As for other notes regarding involuntary bankruptcy, it cannot be filed against joint debtors. Neither can it be filed against certain organizations such as banks and credit unions, insurers, and nonprofits. Since family farmers and fishermen file under Chapter 12, involuntary bankruptcy may not be filed against them either. Talk to a bankruptcy lawyer to find out about other limitations.
Oregon Bankruptcy Lawyers
If you have serious financial problems, you may want to look into debt relief solutions. In case bankruptcy is inevitable, whether you do the filing or your creditors do, it’s important to seek legal advice right away. Contact us at Northwest Debt Relief Law Firm and talk to an experienced bankruptcy attorney who will review your case and go over your options with you.

The post Involuntary Bankruptcy in Oregon appeared first on Vancouver Bankruptcy Attorney | Northwest Debt Relief Law Firm.


1 month 5 days ago

When is it too late to stop foreclosure? In other words, when is the absolute latest you can file bankruptcy and stop a foreclosure sale? The truth is, it’s not over until it’s over. You can file right up to the day of sale.
Understanding the Foreclosure Timeline
In a typical foreclosure situation, your lender will send you a notice of default and you still have an opportunity to repay the delinquent balance and rehabilitate the loan. The lender will set the deadline.
If you cannot or don’t repay the delinquent balance, the lender will proceed with foreclosure. Foreclosure usually begins 90 days after the last payment. After 120 days, the lender must issue you a notice of intent to sell. They will sell the home at a public auction. So long as the deed has not been transferred to someone else, you can stop the foreclosure at any time, including the date of the auction.
Declaring Bankruptcy to Delay the Sale
Once you petition the court for a bankruptcy, all creditor actions against you must immediately stop. This includes foreclosure. There are, however, limitations to this. You must be able to repay the arrearage, costs related to the foreclosure, and make future mortgage payments on your home. Stopping the sale does not mean stopping the foreclosure. It means stalling the sale.
Additionally, the injunction placed on your creditor can be lifted if the creditor can show that you either have no intention of making payments on your home or you don’t have the fiscal ability to repay what you owe. Even if the automatic stay is lifted, this will buy you some extra time.
Should I File Before or After Foreclosure?
For most Americans, bankruptcy is an unattractive option because it smacks of failure. After all, you should be able to repay your debts, right? But sometimes things happen that are outside your ability to control. Your spouse may become ill, or you may experience an unexpected injury. Not only are you losing income, but you also have medical expenses to worry about.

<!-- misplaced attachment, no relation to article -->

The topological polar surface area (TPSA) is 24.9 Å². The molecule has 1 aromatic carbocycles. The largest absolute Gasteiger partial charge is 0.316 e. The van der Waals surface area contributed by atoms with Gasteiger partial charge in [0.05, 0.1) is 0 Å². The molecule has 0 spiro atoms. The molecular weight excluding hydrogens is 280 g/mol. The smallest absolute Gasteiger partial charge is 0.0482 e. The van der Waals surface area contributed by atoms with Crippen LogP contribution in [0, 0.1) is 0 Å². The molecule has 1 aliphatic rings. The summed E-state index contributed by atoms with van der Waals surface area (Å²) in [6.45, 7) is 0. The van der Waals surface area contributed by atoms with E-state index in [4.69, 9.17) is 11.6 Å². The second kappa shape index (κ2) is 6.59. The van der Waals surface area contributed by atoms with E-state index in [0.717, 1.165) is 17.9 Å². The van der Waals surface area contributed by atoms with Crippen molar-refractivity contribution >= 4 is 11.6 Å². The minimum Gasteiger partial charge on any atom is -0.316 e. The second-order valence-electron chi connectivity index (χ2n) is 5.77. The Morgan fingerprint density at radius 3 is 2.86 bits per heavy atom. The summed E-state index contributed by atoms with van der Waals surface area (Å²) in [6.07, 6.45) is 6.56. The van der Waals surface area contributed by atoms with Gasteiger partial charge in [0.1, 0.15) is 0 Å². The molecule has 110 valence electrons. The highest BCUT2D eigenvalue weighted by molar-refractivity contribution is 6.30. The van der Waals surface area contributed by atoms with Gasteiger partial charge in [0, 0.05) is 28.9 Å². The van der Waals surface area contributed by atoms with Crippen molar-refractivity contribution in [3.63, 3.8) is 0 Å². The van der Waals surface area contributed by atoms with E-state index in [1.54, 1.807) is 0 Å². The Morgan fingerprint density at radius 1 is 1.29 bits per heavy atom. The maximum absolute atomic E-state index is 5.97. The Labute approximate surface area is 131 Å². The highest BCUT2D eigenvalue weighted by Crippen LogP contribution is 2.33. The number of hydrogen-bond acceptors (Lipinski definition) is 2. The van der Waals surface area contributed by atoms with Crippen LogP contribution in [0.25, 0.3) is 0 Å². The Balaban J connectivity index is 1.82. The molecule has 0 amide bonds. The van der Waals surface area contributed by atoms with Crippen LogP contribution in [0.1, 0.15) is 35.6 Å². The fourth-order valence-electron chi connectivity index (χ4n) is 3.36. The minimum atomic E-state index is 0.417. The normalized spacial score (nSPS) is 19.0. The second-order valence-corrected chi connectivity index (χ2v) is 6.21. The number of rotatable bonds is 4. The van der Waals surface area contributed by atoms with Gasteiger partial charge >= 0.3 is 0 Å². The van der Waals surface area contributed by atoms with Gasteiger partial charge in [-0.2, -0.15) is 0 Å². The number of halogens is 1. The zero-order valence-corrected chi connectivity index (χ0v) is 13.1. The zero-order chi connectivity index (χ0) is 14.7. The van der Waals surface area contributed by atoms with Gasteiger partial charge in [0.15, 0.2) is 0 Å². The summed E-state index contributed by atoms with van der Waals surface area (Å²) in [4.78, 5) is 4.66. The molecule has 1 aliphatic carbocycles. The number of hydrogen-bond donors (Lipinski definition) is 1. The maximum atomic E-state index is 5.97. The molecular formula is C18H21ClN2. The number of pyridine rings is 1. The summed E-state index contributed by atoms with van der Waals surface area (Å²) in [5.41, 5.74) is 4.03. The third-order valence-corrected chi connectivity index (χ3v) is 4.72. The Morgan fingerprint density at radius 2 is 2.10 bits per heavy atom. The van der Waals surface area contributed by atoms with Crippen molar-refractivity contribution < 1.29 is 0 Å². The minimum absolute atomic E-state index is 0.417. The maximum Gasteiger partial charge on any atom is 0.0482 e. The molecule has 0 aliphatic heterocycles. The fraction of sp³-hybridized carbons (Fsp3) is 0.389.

You are usually better off filing bankruptcy before your home is in foreclosure. This is because, in certain situations, your debt can survive bankruptcy. This (especially) includes tax debt accrued on the property.
One other thing to consider: While you’re in bankruptcy, which can take some time to work its way through the courts, your lender cannot collect mortgage payments. This will buy you some time to save money and financially regroup. If you wait until the foreclosure process is already in place, you can delay the sale of your home right up until the date it’s sold, but you will very likely have less time to save money. Your lender will likely petition the court to lift the automatic stay and proceed with the foreclosure process.
It’s important to understand your rights as a borrower. If you are facing wage garnishments, creditor lawsuits, and struggling to pay your mortgage, a skilled bankruptcy attorney can help you make the best decision for your situation.
Chapter 13 Bankruptcy Can Help You Save Your Home
Chapter 13 bankruptcy allows you to reorganize your debt. It is ideal for managing secured debts (like mortgages) that you are struggling to pay. In Chapter 13, you and your attorney are required to submit a repayment plan to the court. To save your home from foreclosure, this repayment plan must include any arrearage, homeowner’s association fees, and property taxes that are in arrears. Additionally, you will need to continue making payments on your mortgage.
One of the major benefits of Chapter 13 is that it can strip away second mortgages and home equity lines of credit (HELOC). These debts, which are secured against your home equity, can be converted into unsecured loans. Unsecured loans are considered the lowest priority in Chapter 13. You may be allowed to repay only some of the debt or the second mortgage may be stripped off completely.
When Is It Too Late to Stop Foreclosure? Ask a Dallas TX Bankruptcy Attorney
So when is it too late to stop foreclosure? Even if your home is in foreclosure, you have options. We can help. If you’re worried about losing your home, talk to us early in the process. We can help you understand your foreclosure defense options and determine your best path moving forward. Contact Allmand Law Firm PLLC today to learn more.
The post When Is It Too Late to Stop Foreclosure Proceedings? appeared first on Allmand Law.



1 month 6 days ago

By Stephanie Pagones | Published September 10, 2019 | Transportation | FOXBusiness
Manhattan federal prosecutors are probing possible lending fraud in the New York City taxi industry, according to a report.

The Southern District of New York has been investigating possible crimes, such as bank, mail and wire fraud, over the past month in the wake of a string of suicides involving cabbies who were bogged down by heavy debt related to the ever-increasing cost of taxi medallions, The New York Times reported, citing sources with knowledge of the inquiry.

A U.S. Attorney's Office representative declined to comment to the Times.

The cost of a taxi medallion rose from $200,000 in 2002 to $1 million in 2014, the report states, while industry heads or medallion brokers used questionable lending tactics or provided their clients “insufficient or unclear information,” according to and Executive Summary released this summer by the City of New York pursuant to a 45-day review into the industry’s methods.